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Absent Climate Bill, Congress May Focus on Energy Efficiency to Reduce Emissions

By Ari Natter - November 19, 2010

BNA Daily Environment Report

With no chance of a greenhouse gas emissions cap-and-trade bill becoming law anytime soon, Congress's next step in addressing climate change may be legislation to implement broad energy efficiency measures. Legislative approaches that could be considered range from tax incentives for energy efficiency improvements, to billions of dollars in rebates for home owners for energy efficiency upgrades, or measures that would address energy conservation standards for such items as hot tubs and streetlights. With time growing short to act on any measures in the lame-duck session this year, analysts say Congress could revisit energy efficiency in the 112th Congress in 201l.

Energy efficiency measures and improvements in technology could result in roughly the same near-term reduction in greenhouse gas emissions as many of the legislative plans considered by Congress, and that approach is far less divisive than putting a price on carbon emissions, according to energy conservation advocates.

"Energy efficiency is an important part of addressing climate change and it has bipartisan support, unlike most of the things that would directly address climate change," said Steven Nadel, executive director of the American Council for an Energy-Efficient Economy, a nonprofit group that promotes energy efficiency.

An 'Area We Can Agree On.'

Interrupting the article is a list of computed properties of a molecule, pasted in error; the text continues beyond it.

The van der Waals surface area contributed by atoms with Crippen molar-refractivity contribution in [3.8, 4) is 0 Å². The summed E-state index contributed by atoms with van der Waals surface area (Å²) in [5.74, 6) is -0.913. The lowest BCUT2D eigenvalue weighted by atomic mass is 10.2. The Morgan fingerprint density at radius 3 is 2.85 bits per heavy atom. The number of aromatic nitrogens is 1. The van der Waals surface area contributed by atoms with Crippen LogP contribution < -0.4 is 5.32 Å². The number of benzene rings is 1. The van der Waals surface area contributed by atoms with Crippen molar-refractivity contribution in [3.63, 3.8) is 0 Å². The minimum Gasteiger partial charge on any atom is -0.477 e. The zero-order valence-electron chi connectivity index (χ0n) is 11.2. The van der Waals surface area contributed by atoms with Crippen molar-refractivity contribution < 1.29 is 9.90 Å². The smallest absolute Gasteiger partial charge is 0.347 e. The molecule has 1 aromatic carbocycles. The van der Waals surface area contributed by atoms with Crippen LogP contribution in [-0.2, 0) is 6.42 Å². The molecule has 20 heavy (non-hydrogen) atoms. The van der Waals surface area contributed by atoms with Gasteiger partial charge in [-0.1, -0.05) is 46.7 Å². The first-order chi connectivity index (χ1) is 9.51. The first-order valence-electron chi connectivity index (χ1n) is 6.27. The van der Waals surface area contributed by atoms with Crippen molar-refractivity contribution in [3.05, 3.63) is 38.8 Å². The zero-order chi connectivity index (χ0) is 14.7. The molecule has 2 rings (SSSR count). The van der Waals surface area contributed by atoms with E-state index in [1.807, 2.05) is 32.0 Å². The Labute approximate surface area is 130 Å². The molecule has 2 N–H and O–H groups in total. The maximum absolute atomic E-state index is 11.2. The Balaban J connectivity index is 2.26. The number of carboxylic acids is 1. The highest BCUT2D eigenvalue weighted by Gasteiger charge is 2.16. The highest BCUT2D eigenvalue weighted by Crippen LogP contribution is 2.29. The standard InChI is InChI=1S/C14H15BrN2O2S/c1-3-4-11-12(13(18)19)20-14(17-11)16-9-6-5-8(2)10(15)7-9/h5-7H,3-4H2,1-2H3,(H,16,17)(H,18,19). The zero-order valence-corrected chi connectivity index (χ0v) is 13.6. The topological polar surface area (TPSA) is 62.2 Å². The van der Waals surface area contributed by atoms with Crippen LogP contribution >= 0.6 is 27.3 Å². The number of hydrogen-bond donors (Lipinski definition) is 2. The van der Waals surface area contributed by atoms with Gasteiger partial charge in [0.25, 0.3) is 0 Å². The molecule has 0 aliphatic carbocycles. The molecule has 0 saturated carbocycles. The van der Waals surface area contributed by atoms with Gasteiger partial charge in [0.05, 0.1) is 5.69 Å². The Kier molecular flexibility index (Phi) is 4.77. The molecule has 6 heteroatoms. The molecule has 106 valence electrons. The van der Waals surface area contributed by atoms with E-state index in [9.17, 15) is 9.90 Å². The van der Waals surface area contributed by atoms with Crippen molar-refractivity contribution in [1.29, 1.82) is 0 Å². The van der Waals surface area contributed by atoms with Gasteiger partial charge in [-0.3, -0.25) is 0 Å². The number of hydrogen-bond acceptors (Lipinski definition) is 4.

Among those calling for congressional cooperation is President Obama, who cited energy efficiency as one of the "areas where we can agree on."

"I don't think there's anybody in America who thinks that we've got an energy policy that works the way it needs to" Obama said during a news conference Nov. 3, the day after congressional midterm elections handed control of the House of Representatives to Republicans. Obama said that the desire for energy independence "gives opportunities for Democrats and Republicans to come together and think about-you know, whether it's natural gas or energy efficiency or how we can build electric cars in this country-how do we move forward on that agenda."

According to the American Council for an Energy-Efficient Economy, existing energy efficiency technologies could result in a cut in U.S. greenhouse gas emissions of approximately 25 percent to 35 percent, and a corresponding reduction in energy use, by 2030.

Among the possibilities are stricter energy efficiency standards for appliances, more efficient lighting in homes, improved industrial processes for manufacturers of goods such as paper, steel, and aluminium, Nadel told BNA in an interview last month.

"There are no silver bullets, but lots of silver BBs," he said. "It's many little things."

60 Percent Emissions Reductions Possible.

"Very preliminary" estimates show energy efficiency measures could result in a 60 percent greenhouse gas reduction by 2050, Nadel said, adding "clearly we are trying to get to 80 [percent] or 90 [percent]."

Climate legislation (H.R. 2454) that was approved by the House in June 2009 would cut U.S. emissions 17 percent by 2020 from 2005 levels and 83 percent by 2050, similar to levels in draft Senate climate change legislation, the American Power Act, as well as the level of cuts Obama has publicly backed.